NEADERTHALS & HUMANS INTERBRED -- NEW STUDY LEAVES LITTLE ROOM FOR DOUBT
In recent months, numerous DNA studies of ancient humans have all converged on one conclusion - Neanderthals and Homo sapiens interbred. While for many this may seem unsurprising or even obvious, we must remember that until fairly recently the predominant scientific theory was that Neanderthals and Homo sapiens never came in contact with each other, let alone interbreed.
Science is also only just beginning to dispel the myth that Neanderthals were primitive cave men. But for some, the idea that up to 20% of Neanderthal genes are still present in the human race is still very hard to swallow. However, a new study, which utilized a more superior method of testing, leaves little room for doubt - many human beings alive today are the product of Neanderthal and Homo sapiens interbreeding.
The new research published in the April 2014 issue of the journal Genetics has utilized a technique that involves partitioning genomes into short blocks to calculate the statistical likelihood of distant or recent interbreeding and tracing back the biological ties that exist between humans and Neanderthals. The method can more confidently detect the genetic signatures of interbreeding than previous approaches, and has further enabled the researchers to distinguish between two possible scenarios - the first is that Neanderthals occasionally interbred with modern humans after they migrated out of Africa, the second is that the humans who left Africa evolved from the same ancestral subpopulation that had previously given rise to Neanderthals.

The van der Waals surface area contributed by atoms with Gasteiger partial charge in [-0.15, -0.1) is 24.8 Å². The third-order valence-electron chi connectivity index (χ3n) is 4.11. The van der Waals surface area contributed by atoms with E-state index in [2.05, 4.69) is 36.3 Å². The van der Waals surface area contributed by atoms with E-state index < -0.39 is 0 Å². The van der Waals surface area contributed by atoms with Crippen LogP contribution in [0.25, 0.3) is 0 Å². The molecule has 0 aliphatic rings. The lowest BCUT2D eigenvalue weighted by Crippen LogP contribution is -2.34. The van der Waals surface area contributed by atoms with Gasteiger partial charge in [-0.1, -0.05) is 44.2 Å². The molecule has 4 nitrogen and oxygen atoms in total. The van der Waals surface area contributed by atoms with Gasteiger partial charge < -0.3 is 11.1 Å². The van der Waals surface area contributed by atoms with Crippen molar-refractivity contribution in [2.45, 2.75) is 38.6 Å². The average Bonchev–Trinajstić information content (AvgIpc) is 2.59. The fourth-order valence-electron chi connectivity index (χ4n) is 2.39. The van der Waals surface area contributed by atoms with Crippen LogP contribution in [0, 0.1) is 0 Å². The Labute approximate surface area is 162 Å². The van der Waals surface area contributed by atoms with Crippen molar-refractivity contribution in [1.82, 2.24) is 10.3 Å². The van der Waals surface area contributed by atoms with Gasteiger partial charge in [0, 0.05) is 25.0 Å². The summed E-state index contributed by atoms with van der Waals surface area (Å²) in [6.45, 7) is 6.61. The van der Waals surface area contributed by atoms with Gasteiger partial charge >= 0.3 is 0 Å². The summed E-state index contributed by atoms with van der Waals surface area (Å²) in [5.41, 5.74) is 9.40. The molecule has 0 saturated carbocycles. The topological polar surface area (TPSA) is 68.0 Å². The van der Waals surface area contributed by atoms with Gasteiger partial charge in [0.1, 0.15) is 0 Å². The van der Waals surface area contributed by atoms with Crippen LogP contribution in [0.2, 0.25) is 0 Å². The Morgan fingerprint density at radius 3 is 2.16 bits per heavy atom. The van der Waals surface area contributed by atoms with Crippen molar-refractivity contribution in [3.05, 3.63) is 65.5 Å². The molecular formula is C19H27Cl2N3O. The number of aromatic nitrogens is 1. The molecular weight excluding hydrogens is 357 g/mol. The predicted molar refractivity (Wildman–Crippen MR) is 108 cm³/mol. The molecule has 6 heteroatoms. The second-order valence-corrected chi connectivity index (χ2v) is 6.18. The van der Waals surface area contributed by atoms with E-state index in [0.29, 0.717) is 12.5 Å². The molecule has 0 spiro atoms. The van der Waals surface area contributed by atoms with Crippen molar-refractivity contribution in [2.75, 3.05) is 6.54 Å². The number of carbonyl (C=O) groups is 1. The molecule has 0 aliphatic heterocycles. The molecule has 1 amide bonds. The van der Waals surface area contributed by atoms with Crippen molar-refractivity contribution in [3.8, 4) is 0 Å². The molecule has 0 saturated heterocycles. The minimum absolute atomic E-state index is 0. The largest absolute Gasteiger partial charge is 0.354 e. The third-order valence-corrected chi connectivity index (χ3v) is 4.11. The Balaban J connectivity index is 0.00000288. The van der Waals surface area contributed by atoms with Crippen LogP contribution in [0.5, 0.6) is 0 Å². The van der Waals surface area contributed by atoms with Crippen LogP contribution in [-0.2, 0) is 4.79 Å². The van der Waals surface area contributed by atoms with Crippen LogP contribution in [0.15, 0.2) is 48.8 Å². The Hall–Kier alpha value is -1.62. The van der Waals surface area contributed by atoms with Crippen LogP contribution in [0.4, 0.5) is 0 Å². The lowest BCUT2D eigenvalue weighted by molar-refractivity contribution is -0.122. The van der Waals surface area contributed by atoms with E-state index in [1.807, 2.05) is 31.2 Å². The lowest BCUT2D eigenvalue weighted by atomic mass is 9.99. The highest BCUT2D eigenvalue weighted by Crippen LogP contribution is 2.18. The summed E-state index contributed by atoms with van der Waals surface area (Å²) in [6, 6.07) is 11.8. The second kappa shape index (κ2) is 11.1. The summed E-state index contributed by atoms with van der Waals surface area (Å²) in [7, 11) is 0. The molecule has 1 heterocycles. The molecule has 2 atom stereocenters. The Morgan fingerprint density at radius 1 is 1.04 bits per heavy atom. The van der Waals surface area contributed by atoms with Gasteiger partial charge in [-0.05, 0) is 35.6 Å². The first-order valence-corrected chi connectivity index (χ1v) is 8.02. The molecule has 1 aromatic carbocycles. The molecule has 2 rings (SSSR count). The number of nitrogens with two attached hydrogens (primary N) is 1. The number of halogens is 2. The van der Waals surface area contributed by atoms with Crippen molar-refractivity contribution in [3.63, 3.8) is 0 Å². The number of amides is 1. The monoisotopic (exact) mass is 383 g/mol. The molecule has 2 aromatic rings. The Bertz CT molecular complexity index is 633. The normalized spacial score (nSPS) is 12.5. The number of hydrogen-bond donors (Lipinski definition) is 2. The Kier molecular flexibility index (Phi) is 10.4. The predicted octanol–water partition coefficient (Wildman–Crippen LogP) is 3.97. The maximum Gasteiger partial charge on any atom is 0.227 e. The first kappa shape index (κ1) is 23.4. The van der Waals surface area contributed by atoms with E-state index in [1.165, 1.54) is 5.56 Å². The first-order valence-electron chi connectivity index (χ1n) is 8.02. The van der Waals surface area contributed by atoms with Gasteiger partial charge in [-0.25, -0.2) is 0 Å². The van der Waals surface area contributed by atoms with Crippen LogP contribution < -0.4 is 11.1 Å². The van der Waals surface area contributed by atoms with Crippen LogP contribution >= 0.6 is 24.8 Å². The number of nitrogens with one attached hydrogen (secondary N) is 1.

"Although there has been mounting evidence for genetic exchange between modern humans and Neanderthals in Eurasia from a number of recent genetic studies, it has been difficult to rule out ancestral structure in Africa," said study co-author Dr Konrad Lohse, a population geneticist at the University of Edinburgh. "Our approach can distinguish between two subtly different scenarios".
"This work is important because it closes a hole in the argument about whether Neanderthals interbred with humans. And the method can be applied to understanding the evolutionary history of other organisms, including endangered species," said Mark Johnston, Editor-in-Chief of the journal Genetics.
By April Holloway